This impasse between Shalrie Joseph and the Revs/MLS is about more than money, and Joseph can prove it, or at least so claims his agent, Ron Waxman.
"He will play for any other team in MLS under his current contract," says Waxman of a deal that will pay Joseph a base salary of $157,500, plus bonuses, the same as last year. The salary is not guaranteed, unlike last year. "I would love for them to come back to the table, but I don't live in fantasy land. I have been told negotiations are over. I hope they have enough respect for him to honor his request to be traded."
The sticking points of a new deal are rolled-over bonuses and proposed bonuses and other persnickety details bathed by acrimony in the aftermath of declined transfer bids from Glasgow Celtic that would have paid the Revs $1 million. Under new formulas adopted by the league, about two-thirds of that money would go to New England, as was the case when Clint Dempsey was sold to Fulham for slightly less than $4 million.
MLS placed a cap (supposedly $500,000) on how much of its share from the Dempsey deal the Revs could use as allocation money, which teams are allowed to use to re-sign their own players, as the Revs did in securing new deals for Taylor Twellman and Pat Noonan. Waxman concedes that the two sides were only $10,000 apart on base salary - the Revs upped their offer to $300,000 - and insists a bit more flexibility - and some more money -- regarding bonuses is all that is needed to get a new contract completed.
Joseph wants to be paid $310,000 in base salary - just below the max salary of $325,000 - and be offered sufficient bonuses to possibly increase his salary by about $50,000 each season.
According to Waxman, the league has refused to adopt his formula of bonuses, one of which has been written into contracts of other players and is perhaps the quintessential way to quantify the value of a player like Joseph, who from his defensive midfield position wins a lot of balls, stops gobs of opposing attacks, and sparks his team's offense with surging runs and incisive passes, but doesn't rack up a lot of goals or assists.
Many players have individual bonuses for honors -- team MVP, league Best XI, All-Star Game selection, league MVP, Golden Boot - as well as those for thresholds of performance, such as appearing (or starting) in 75 percent of a team's game or scoring a certain number of goals.
According to Waxman, the league this year has begun approving individual player bonuses in a manner common in many countries: based on results. The real value of a player like Joseph is reflected in how the team does with him on the field; thus, an ideal way of rewarding him would be to pay a bonus for every Revs' victory in which he starts.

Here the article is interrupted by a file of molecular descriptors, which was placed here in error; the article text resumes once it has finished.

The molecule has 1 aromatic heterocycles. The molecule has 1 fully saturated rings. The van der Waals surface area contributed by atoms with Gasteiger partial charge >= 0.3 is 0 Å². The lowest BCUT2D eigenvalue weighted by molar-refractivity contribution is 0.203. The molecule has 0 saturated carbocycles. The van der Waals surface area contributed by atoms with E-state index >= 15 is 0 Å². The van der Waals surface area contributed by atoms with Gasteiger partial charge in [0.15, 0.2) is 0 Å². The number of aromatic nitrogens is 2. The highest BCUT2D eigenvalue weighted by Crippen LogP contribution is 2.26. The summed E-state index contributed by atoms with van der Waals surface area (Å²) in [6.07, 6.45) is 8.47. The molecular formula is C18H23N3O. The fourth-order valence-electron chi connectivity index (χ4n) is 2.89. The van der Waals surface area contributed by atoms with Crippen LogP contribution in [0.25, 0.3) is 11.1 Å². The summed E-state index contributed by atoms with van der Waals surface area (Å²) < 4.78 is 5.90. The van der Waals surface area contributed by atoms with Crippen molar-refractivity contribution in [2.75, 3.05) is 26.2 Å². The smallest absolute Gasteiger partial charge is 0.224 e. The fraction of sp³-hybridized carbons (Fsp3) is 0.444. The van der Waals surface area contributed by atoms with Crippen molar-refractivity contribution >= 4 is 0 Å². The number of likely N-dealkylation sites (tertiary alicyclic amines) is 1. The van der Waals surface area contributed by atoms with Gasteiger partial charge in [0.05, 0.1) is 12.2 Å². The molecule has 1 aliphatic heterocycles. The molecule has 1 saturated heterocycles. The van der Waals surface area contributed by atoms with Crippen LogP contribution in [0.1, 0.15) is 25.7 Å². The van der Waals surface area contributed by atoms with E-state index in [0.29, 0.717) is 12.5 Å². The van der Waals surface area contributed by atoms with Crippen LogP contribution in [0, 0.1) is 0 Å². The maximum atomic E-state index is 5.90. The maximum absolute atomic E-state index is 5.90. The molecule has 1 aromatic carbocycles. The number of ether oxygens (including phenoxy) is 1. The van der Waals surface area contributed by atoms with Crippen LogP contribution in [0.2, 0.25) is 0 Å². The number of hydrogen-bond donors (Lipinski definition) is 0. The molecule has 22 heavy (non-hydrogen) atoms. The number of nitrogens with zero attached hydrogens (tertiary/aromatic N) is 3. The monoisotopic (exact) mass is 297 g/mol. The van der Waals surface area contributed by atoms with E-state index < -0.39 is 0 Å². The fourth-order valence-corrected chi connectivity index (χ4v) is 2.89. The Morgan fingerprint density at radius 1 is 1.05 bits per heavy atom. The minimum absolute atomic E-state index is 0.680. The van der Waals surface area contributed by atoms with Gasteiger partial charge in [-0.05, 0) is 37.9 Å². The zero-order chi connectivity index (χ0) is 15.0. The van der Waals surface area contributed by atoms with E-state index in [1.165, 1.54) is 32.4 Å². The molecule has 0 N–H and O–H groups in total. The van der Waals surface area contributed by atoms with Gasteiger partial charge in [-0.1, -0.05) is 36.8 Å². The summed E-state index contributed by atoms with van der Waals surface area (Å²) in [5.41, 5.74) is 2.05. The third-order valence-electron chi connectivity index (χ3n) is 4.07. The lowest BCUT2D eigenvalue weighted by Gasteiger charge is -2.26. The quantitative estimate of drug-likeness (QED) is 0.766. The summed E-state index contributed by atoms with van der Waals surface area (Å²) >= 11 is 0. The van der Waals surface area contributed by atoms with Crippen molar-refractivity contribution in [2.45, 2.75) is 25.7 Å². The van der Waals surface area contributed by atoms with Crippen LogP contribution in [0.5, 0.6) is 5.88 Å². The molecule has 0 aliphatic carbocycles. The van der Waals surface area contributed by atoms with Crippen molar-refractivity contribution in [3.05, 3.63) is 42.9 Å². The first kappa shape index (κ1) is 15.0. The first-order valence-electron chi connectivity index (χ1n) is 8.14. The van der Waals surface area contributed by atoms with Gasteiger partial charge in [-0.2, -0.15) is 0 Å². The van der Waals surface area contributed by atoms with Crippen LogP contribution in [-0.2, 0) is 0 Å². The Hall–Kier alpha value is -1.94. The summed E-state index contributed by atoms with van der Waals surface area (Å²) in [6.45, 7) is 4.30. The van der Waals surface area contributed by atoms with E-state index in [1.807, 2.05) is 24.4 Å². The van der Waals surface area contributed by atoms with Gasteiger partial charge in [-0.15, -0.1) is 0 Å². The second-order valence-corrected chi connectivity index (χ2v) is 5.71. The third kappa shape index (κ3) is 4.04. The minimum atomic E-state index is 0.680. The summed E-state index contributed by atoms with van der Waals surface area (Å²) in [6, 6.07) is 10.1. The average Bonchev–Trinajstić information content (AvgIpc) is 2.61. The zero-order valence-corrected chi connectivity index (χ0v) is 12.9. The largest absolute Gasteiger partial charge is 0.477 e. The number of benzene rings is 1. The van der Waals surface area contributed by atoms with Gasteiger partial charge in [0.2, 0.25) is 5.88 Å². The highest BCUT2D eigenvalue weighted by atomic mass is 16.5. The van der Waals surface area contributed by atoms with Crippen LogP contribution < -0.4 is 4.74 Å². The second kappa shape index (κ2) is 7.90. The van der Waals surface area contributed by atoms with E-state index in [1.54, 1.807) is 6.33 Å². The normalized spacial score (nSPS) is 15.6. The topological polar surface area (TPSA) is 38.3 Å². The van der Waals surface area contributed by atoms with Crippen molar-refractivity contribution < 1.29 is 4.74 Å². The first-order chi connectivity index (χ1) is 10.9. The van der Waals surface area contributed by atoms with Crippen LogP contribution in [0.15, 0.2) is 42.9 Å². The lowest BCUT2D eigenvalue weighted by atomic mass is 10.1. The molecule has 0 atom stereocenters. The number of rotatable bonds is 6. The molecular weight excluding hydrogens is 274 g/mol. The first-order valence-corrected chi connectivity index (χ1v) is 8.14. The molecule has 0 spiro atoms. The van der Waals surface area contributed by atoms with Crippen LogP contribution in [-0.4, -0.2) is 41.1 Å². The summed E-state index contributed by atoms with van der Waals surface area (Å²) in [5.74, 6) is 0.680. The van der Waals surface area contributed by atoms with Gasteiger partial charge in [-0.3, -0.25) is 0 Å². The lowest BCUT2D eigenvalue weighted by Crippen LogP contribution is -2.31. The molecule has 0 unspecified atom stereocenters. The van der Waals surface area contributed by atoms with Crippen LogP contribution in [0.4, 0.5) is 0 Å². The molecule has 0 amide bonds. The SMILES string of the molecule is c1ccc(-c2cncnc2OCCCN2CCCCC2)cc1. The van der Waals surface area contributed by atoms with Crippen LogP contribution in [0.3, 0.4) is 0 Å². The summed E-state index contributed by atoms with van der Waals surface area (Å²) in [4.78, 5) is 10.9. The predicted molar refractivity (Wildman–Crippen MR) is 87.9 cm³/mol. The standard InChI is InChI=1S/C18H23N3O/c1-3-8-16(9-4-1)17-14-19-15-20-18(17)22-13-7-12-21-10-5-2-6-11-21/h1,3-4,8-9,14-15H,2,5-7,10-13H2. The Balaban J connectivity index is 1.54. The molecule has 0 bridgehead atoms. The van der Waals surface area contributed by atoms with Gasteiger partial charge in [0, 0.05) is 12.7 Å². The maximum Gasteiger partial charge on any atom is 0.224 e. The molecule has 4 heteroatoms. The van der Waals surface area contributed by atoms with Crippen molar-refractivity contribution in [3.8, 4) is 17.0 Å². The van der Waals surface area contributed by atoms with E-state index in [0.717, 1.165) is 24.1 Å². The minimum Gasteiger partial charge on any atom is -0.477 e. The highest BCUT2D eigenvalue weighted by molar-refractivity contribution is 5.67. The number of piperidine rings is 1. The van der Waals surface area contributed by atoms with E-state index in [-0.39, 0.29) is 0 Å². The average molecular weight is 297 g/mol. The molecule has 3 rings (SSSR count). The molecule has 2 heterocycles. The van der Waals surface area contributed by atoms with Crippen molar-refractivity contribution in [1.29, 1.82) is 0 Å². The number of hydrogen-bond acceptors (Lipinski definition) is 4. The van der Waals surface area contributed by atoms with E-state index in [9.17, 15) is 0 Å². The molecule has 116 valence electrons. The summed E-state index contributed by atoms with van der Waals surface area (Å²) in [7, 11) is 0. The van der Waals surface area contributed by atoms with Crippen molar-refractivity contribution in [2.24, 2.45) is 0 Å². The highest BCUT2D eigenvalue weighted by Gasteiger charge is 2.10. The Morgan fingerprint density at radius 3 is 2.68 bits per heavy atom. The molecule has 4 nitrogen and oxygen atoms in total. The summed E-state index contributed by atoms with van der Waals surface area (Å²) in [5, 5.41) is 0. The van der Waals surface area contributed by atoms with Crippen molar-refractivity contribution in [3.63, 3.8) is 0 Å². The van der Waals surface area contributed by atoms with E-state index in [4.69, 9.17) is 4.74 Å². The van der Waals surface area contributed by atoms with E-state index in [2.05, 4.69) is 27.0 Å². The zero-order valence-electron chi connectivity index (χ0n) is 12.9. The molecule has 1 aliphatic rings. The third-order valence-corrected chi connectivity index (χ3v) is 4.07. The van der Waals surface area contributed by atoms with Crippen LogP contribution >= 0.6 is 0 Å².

Ironically, the Revs' best run last season (4-0-1) came with Joseph sidelined by a slashed hand he suffered in a nightclub incident. Still, Waxman says the Revs insist that only if he wins back-to-back league MVP awards in 2007 and 2008 can he earn that bonus again, and other bonuses are "rolled into" his contract, meaning they become part of the base salary without increasing it. Since no holding midfielder has ever won league MVP honors, it's a phantom offer at best, though Joseph might just be that valuable to the Revs, or to another club, especially under his current contract.
Joseph's demands are based, in part, on the $325,000 guaranteed money that Fire midfielder Chris Armas has been paid the last three years and not solely on the deal Twellman signed (worth nearly $400,000 annually in salary and bonuses) as a few outlets have reported. (Armas signed a new deal in January.)
There is room under the salary cap and more than enough allocation money to buy down Joseph's salary figure to make the economics meet MLS strictures, and last month, after the Twellman and Noonan deals were announced, Coach Steve Nicol placed a high priority on squaring matters with Joseph after the club and the league twice denied him a move to Celtic.
Waxman is renowned - or notorious, take your pick - for being an aggressive, sometimes abrasive, negotiator. He fights fiercely for his clients, which include MLS head coaches and a few dozen players. Most of those clients swear by him, a few league and team executives swear at him, usually out of earshot.
The Revs and the league have a right to draw their (bottom) line in the sand wherever they want. But to deny - as Waxman alleges -- a bonus by which a player can profit only by helping his team win doesn't smell right. Maybe it's personal, maybe it's picayune, maybe it's a portent of major change, but there's something funny going on here.